2 Years Shooting With Fujifilm X-T20

Moving to Copenhagen gave me a lot of free time for myself. I still remember the very first few days I working here: it was 5:30 PM, I was already home, and I did not know what to do! As an Indonesian, I was never used to having so much free time after work.

Rowing a boat after work hours with friends. Possible in Denmark.

So I decided to pick up photography again after several years, and started thinking to get a proper camera. “What kind of camera do you want?” I asked myself.

Well, I was, and still am, more interested in taking pictures with humans as my subject. I was looking for something that I could bring along with me when I travel, too. After looking for some inspirations online, I finally decided on getting a Fujifilm X-T20 with the 18-55mm f/2.8-4 kit lens. I also subsequently purchased some prime lenses, XF35mm f/2 and XF56mm f/1.2, to complete the package.

A bridge in Amager, Copenhagen. XT-20 and XF18-55.

I was happy with most of my experience using it when I took pictures of people, or when I took it for traveling. The camera was small and light, yet really packed a punch. It also started up quickly, the controls and dials were great, and it looked super retro-cool.

I liked that the Fujifilm X-T20 had this dedicated exposure compensation dial. My typical setting was that I set the aperture, exposure, and ISO, and let the camera figure out the right shutter speed. Having a dedicated exposure compensation dial was really helpful.

And when it comes to Fujifilm, their lenses were simply fantastic — The kit lens delivered great results, and oh boy the 56mm f/1.2 lens was just plain magic. I used to own Sony and Canon APS-C cameras before, and the lenses that I owned were not up to Fuji’s XF lenses level.

This was taken with XF56mm f/1.2 lens.

The cherries on top were the colors and the film simulation feature; I could definitely get superb images out of the box.

But, maybe, what I really loved from Fuji was that I got many free software updates along the way. The updates did not only fix glitches, they also enabled new capabilities or improved them. The touch-and-drag autofocus on the screen, for example, was not there until a software update.

2 bikers strolling in Klampenborg. Taken with the XF56mm lens.

However, there were some things that I found lacking: the continuous autofocus and flexibility-vs-depth-of-field. Yes. I need that shallow depth of field with good bokeh and I want the flexibility of doing so.

Now to the autofocus issue. There were times when I told my models to move to capture movement. I even asked some couples to dance, or even do some small jogging. And as I took pictures of them using continuous autofocus, I noticed that my hit rate was low. The continuous autofocus felt jumpy at times.

I also noticed that sometimes the autofocus hunted before acquiring focus, even when I used single autofocus. It behaved like “Should I really focus here? No, I think I need to readjust a bit. What about a just bit more. Wait… Now! Finally! Shoot now.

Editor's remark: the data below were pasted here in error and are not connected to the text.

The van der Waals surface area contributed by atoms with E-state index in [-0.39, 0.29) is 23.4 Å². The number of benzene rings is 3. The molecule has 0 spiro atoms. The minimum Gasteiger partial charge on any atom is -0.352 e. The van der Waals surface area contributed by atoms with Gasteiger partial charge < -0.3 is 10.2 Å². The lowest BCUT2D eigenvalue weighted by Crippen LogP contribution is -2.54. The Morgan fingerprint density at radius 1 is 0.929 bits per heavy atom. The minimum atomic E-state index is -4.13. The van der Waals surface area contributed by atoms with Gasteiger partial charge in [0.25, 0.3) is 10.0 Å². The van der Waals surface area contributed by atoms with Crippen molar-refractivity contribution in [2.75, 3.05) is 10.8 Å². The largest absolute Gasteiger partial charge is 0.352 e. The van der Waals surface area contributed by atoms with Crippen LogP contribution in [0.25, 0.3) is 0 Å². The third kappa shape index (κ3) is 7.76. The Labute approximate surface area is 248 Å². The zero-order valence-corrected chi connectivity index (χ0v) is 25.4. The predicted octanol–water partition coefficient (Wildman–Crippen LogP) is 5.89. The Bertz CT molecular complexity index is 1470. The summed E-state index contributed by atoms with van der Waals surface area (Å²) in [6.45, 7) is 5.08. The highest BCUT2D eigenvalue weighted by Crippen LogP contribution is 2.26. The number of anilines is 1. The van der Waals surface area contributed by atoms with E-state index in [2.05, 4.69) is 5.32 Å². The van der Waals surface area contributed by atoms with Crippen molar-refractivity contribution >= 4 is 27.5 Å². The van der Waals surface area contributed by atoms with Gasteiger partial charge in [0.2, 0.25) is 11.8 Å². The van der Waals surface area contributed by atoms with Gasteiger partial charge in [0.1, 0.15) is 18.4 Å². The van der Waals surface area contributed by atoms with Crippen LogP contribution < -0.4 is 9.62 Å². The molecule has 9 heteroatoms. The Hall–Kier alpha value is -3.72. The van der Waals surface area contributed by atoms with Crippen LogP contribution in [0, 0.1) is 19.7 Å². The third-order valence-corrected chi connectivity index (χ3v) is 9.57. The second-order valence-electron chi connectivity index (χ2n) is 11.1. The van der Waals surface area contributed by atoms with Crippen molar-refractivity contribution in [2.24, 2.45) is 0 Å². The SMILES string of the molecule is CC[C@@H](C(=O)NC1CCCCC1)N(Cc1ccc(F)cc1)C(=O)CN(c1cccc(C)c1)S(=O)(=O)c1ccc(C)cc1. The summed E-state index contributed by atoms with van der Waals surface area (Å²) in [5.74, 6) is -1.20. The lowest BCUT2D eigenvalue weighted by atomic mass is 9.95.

This photo of Simon and Carina running needed some retries.

This hunting behaviour was noticeable especially in low-light situations. It did not matter much when I take travel pictures, but it really mattered when I took pictures of people.

This does not mean that the camera / autofocus was unusable. It worked quite good most of the time. However, there were just this small percentage of focus misses in some important moments. It could be that I set the settings wrong for that situations, too. I would love to learn if that was the case.

And now about flexibility-vs-depth-of-field; The 56mm f/1.2 lens was my go-to lens. It produces creamy and dreamy bokeh, but there were many times I wished I had the 23/35 lens attached to the body. Most of the times when I did not have much room to zoom out with my feet.

Copenhagen at cloudy twilight. XF35mm f/2.

I did not, and still don’t, like changing lenses. Swapping my prime lens with the XF18-55mm kit zoom lens was also not an option — the lens did not give me enough bokeh for portrait-lifestyle photos of people.

Even with all the shortcomings, all in all, the Fujifilm X-T20 is a superb camera — the lenses are also top notch in terms of sharpness. And yes, the X-T20 has been succeeded to X-T30 at the moment of writing. If you have extra money, you can get that one instead. If you want to spend as little as possible, get X-T20 instead, and you’ll still have 80% of X-T30’s features.

The two years I’ve spent with this little camera have been great. I’ve been able to produce great pictures with it. It also has helped me build my skills and confidence in taking pictures, up to the point where I had some strangers contacting me to take pictures of them. I shot some weddings with it, too. Pretty sweet.

Thank you Fujifilm for making such a great small camera system. Please continue doing so in the future. 🙂

P.s: Here are some more photos that I took with this camera. More in my instagram.

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